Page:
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Middlemen Margins And Globalization

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Author Info

  • Dilip Mookherjee

    ()
    (Department of Economics, Boston University)

  • Pranab Bardhan

    (Department of Economics, University of California, Berkeley)

  • Masatoshi Tsumagari

    ()
    (Department of Economics, Keio University)

Abstract

We provide a competitive theory of middlemen or entrepreneurs who develop brand-name reputations necessary to overcome product quality moral hazard problems, embedded in a Heckscher-Ohlin model of North-South trade. Agents with heterogeneous entrepreneurial abil- ities sort into different sectors and occupations, with endogenous inter- sectoral mobility. In some contexts competitive equilibrium is charac- terized by restricted inter-sectoral mobility; bene ts of trade liberal- ization in the South accrue disproportionately to middlemen, North- South factor price differences grow, and offshoring reduces inequality in the South. In other contexts there is enough mobility; classical Stolper-Samuelson and factor price equalization results hold.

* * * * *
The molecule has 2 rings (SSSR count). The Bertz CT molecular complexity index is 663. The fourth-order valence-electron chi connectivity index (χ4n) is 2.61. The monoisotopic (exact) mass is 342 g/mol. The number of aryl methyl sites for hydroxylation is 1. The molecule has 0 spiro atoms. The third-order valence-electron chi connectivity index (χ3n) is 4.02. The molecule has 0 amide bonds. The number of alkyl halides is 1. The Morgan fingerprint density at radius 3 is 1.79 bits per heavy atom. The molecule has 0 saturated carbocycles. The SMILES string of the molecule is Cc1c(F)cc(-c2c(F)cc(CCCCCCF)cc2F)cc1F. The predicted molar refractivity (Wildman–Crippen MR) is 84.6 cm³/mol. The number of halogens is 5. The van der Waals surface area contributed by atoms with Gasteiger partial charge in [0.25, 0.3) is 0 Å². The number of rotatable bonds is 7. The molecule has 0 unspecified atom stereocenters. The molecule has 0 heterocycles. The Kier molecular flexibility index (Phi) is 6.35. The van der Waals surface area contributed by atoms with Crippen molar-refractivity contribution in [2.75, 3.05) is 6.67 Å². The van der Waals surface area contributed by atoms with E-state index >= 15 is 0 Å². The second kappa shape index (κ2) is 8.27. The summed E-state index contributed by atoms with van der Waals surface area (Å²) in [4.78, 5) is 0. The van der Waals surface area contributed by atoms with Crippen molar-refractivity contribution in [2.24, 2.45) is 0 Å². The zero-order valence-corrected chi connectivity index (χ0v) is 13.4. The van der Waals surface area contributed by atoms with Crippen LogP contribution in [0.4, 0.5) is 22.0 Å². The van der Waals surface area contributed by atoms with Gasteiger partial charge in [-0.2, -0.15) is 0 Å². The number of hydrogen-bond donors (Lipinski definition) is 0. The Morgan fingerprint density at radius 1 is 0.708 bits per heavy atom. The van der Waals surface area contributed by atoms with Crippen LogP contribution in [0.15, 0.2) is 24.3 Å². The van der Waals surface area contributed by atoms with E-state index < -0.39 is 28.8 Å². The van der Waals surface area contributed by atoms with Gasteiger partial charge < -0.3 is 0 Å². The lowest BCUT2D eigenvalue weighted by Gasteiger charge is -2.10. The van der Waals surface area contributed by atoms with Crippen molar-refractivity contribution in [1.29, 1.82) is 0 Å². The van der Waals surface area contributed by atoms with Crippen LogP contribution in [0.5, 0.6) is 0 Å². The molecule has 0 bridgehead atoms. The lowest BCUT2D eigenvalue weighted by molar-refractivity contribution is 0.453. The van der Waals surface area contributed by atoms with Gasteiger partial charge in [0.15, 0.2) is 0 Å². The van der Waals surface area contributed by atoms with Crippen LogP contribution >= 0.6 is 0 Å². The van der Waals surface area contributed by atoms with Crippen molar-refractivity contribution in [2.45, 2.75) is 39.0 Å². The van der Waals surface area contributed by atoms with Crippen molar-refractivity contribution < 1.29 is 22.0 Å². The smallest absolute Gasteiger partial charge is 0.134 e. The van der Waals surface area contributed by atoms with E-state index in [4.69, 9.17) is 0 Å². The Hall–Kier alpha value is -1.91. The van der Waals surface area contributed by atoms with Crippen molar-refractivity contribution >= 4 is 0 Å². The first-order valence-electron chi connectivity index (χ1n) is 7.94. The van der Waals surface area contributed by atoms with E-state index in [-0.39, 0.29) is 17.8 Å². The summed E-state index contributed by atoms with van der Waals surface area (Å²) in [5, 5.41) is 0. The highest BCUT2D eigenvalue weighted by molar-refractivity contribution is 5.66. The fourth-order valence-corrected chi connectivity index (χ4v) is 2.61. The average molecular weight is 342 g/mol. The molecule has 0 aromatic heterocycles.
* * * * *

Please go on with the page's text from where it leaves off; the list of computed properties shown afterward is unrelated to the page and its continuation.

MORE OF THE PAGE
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Bibliographic Info

Paper provided by Boston University - Department of Economics in its series Boston University - Department of Economics - Working Papers Series with number WP2011-034.

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Length: 48 pages
Date of creation: Jan 2011
Date of revision:
Handle: RePEc:bos:wpaper:wp2011-034

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Related research

Keywords: middlemen; reputation; inequality; trade liberalization; North-South trade;

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References

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Citations

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Cited by:
  1. Marianna Belloc & Samuel Bowles, 2010. "International Trade, Factor Mobility and the Persistence of Cultural-Institutional Diversity," Levine's Working Paper Archive 661465000000000051, David K. Levine.

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